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Popes Set For Sainthoods As Vatican Bends Rules
Two former popes are to be officially declared saints in an historic joint ceremony in what is being seen as an attempt to unite Roman Catholic conservatives and liberals.
Pope Francis announced that John Paul II, who died in 2005, and John XXIII, who died in 1963, would be jointly blessed at an austere service at the Vatican on April 27 next year.
He also declared he would bend Vatican rules requiring saints to have performed two "confirmed" miracles, by allowing Pope John XXIII to be sanctified having performed only one - reportedly healing an Italian nun of a haemorrhage in 2000.
John Paul II was credited with his first miracle six months after he died, when a French nun announced she had been cured of Parkinson's disease - from which the pontiff also suffered - through the power of prayer.
His second miracle reportedly saw a woman in Costa Rica healed of a serious brain condition after she prayed for John Paul's assistance on the day he was beatified in 2011. Beatification is the third of four steps towards sainthood.
John Paul II was popular during his 27 years as pope, although he alienated many with his conservative views and was blamed for hushing up paedophile priest scandals.
At his funeral in 2005, crowds of mourners cried "Santo subito!" (sainthood now) prompting the Vatican to speed up the path to sainthood, which normally begins five years after death.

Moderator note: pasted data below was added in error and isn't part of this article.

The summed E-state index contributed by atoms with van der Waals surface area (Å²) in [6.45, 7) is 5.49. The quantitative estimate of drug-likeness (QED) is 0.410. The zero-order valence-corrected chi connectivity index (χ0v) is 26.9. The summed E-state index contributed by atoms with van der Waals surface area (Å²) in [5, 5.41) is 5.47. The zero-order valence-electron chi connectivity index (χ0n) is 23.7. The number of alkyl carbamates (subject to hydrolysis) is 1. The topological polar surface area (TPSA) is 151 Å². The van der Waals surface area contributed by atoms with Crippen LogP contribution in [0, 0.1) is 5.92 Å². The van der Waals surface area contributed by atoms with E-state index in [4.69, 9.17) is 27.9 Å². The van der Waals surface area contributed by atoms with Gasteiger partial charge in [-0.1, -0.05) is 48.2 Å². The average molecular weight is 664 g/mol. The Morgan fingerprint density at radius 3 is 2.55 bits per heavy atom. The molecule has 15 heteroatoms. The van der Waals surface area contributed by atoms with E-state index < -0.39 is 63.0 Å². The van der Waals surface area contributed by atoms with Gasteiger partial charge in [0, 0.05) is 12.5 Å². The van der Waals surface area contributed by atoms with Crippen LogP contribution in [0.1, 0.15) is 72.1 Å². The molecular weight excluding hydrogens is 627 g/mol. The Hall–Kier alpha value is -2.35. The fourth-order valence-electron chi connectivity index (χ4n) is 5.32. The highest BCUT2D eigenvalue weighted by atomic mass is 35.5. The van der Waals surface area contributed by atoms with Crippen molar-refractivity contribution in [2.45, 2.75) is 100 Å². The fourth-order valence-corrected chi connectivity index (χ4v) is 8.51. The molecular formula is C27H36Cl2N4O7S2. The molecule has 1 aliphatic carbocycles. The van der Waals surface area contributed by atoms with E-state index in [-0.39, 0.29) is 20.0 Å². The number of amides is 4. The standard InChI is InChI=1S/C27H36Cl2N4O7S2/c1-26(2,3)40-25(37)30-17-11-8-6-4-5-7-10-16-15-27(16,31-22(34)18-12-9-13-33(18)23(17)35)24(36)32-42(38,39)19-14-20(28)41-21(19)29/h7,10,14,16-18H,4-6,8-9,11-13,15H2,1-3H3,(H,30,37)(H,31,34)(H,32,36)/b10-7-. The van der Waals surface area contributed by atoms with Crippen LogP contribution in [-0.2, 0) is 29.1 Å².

John XXIII made his name by presiding over the opening of the historic Second Vatican Council (1962-1965) which overhauled the Church's rituals and doctrines and reached out to other faiths.
Many compare him with Pope Francis for their similar humble attitudes, open manner and sense of humour.
Vatican analysts believe the decision to declare them saints at the same time is aimed at unifying the Church, since each pope has his own admirers and critics.
Francis is said to be a fan of both. On the anniversary of John Paul's death this year, he prayed at the tombs of both men - an indication he sees a great personal and spiritual continuity in them.
"John XXIII is generally a hero to the Church's progressive wing, while John Paul II is typically lionised by Catholic conservatives," said John Allen, from US magazine the National Catholic Reporter.
He said the decision could be interpreted as a "statement that any attempt to set them at odds is artificial, and that what they had in common is more fundamental than any perceived differences".